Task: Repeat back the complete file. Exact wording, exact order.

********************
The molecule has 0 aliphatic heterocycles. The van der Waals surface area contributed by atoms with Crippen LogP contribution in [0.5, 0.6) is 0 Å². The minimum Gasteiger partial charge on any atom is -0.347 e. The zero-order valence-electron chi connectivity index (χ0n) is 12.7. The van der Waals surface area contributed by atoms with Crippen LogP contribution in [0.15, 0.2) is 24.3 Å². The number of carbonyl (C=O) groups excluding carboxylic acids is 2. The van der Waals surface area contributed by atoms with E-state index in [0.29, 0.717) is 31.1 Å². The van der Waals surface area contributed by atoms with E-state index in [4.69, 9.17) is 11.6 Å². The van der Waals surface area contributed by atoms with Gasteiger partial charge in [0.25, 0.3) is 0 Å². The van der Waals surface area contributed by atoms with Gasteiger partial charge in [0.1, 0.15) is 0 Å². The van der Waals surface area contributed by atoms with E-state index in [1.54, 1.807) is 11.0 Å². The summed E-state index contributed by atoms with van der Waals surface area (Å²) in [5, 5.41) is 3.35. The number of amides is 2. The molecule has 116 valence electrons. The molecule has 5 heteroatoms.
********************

The molecule has 0 aliphatic heterocycles. The van der Waals surface area contributed by atoms with Crippen LogP contribution in [0.5, 0.6) is 0 Å². The minimum Gasteiger partial charge on any atom is -0.347 e. The zero-order valence-electron chi connectivity index (χ0n) is 12.7. The van der Waals surface area contributed by atoms with Crippen LogP contribution in [0.15, 0.2) is 24.3 Å². The number of carbonyl (C=O) groups excluding carboxylic acids is 2. The van der Waals surface area contributed by atoms with E-state index in [0.29, 0.717) is 31.1 Å². The van der Waals surface area contributed by atoms with E-state index in [4.69, 9.17) is 11.6 Å². The van der Waals surface area contributed by atoms with Gasteiger partial charge in [0.25, 0.3) is 0 Å². The van der Waals surface area contributed by atoms with Gasteiger partial charge in [0.1, 0.15) is 0 Å². The van der Waals surface area contributed by atoms with E-state index in [1.54, 1.807) is 11.0 Å². The summed E-state index contributed by atoms with van der Waals surface area (Å²) in [5, 5.41) is 3.35. The number of amides is 2. The molecule has 116 valence electrons. The molecule has 5 heteroatoms.